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Miles Capper

Course: Scientific Research and Communication

Duration: 2017-2018

HOW DID YOU END UP AT WARWICK?

“So, I was doing chemistry at Manchester Metropolitan University. I was quite interested in medicinal chemistry. There were some interesting research groups that I kind of wanted to work with. And I also saw the scientific research communication course. And I was quite interested in that aspect because I've done some writing.”

WHAT WERE YOUR FIRST IMPRESSIONS?

“I quite liked it! It was, I really enjoyed the [CDT} atmosphere with the common room and, you know, yeah, the constant coffee and biscuits, which definitely went on a lot. I think they created a really nice atmosphere; I've got very fond memories of being at Warwick. It was a lot more peaceful, which is a good thing. Four your graduate studies [you] probably don’t want something as exciting anymore, maybe.”

WHAT WAS YOUR EXPERIENCE AT WARWICK LIKE?

“ So basically, I was very interested in cancer research, which is kind of still what I'm doing now, but I realized from my chemistry degree, I didn't really know a lot from the biological side. So, I was able to do a load of stuff over at the medical school. But most people had a BioChem degree, at least before doing these master's courses. I did this sort of a master class, so I would go to each lab, we’ve visit a lab each week and then learn what they do in research and write a short little summary of what their research was. And I found that, that was the best course I did. So just, I saw so much like life sciences research I never knew about. And it was a it was something different every week and it was really cool. I really enjoyed that.”

HOW ABOUT THE SOCIAL ASPECTS?

“It was nice, people were nice, it was a very friendly environment. I think the DTP [department} really foster quite a nice social environment and I made some nice friends there.”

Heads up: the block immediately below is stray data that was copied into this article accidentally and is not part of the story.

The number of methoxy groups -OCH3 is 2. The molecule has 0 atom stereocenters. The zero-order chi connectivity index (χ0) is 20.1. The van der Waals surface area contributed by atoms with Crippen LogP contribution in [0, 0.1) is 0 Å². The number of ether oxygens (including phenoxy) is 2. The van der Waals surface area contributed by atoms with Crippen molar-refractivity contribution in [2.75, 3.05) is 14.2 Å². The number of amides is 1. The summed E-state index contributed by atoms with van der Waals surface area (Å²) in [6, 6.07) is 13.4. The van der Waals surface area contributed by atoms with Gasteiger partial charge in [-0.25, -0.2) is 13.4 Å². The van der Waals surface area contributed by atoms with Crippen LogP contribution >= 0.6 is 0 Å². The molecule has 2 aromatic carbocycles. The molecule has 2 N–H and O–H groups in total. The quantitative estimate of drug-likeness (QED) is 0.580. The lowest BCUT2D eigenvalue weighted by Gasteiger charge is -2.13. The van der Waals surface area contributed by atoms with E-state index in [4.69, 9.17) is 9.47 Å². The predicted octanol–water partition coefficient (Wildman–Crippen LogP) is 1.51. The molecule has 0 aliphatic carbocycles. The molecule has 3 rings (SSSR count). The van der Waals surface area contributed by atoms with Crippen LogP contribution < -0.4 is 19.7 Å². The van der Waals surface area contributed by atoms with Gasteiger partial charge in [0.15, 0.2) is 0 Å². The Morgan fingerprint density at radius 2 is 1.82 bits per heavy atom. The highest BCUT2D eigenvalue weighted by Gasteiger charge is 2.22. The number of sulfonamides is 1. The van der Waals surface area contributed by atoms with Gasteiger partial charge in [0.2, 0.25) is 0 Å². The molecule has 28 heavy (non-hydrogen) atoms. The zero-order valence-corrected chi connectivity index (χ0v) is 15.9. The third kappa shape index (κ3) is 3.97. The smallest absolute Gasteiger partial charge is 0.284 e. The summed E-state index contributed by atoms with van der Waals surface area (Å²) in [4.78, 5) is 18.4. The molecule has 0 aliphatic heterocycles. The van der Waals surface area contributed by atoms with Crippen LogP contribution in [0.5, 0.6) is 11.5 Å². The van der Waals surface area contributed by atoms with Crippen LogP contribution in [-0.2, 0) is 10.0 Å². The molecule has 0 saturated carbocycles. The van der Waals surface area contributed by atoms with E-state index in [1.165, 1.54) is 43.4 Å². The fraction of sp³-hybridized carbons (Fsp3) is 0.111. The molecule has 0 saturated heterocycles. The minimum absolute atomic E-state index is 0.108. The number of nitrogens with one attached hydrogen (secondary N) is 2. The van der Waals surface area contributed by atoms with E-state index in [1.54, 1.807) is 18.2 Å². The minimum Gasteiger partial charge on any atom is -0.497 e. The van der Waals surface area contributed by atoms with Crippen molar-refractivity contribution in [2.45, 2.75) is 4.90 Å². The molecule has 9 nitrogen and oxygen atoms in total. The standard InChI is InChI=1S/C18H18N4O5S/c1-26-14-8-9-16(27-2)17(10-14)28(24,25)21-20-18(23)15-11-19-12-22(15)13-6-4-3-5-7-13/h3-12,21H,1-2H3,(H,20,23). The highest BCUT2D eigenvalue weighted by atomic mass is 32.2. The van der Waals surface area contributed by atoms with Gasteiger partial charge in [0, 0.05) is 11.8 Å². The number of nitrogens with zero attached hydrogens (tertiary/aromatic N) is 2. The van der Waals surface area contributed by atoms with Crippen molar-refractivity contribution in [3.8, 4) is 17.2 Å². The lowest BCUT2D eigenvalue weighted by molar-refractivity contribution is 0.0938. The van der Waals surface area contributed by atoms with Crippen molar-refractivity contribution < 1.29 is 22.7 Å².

WHAT WAS YOUR RESEARCH PROJECT?

“So, before my degree, I'd done some cancer related, but from chemical synthesis side and in Warwick, I just went, I wanted to work with Peter Sandler and yeah, I was working on shift-based ligands and photodynamic therapy. And I learned so much. It was really great. I really enjoyed that. I had so much fun being part of that research group, seeing how it worked. The work I did actually became a paper which I was second author. So that was quite nice. I really, it's a great experience doing the research project.”

WHAT WERE THE MAIN SKILLS YOU LEARNT?

WHAT DID YOU DO AFTER GRADUATING?

“After Warwick, I went off to Canada for two years and I actually ended up doing another master’s in chemistry there. Pretty much similar stuff to what I was doing in Warwick, so it was a continuation of my research. I kind of wanted to travel. Yeah, it was pretty cool. It's definitely an experience I should say anyone should do is go to another country and do something, it really opens your eyes and changes your outlook on things. It's a, whole different challenge as well because you're not just doing the research, you are moving countries, you are relocating, and you've got like new culture to kind of integrate to. It's just a lot to do. It's tough, but well worth it. And then I kind of came back in September and I'm just starting my PhD in Imperial College London. And what I'm doing there is I'm doing bio zinc isotopes in breast cancer patients. It's actually real-life human samples, which is pretty cool for me. And I'm using a technique called a multi collector, inductively coupled mass spectrometry or MCIPMS.”

HOW HAD YOUR EXPERIENCE AT WARWICK HELPED WITH WHERE YOU ARE NOW?

“It just kind of taught me a lot about how to be a researcher. What I needed to do and just also how fun it can be. I enjoyed the chemical synthesis. Then I was able to go, and I was able to take a bit more lead on my research. After that, I felt the confidence to be like “Ok, I reckon we should be doing this, this and this”, you know, rather than just being a student kind of “I'll do what you tell me”, more I was like “we should do this experiment. We should do this experiment” and able to method develop and stuff like that. So, it definitely helped me become a more independent researcher. After Warwick, I published 2 first author papers, which I think from that I was able to kind of learn how to write, how to structure a study.”

WHAT WOULD YOU SAY TO PROSPECTIVE STUDENTS?

“If you're interested in science, chemistry, most sciences, you know, I did a lot of stuff over at the medical school, nothing, really nothing I had ever done before, but I learnt so much. It is a really nice environment as well, especially in the DTP, you know, you've got everyone bustling around, you have conversations with all sorts of people, it creates a really nice environment and you kind of learn about other research people are doing, like, “oh, cool, I never knew about that”. So, I would 100 percent you know, if I had to do it again, I'd do it again!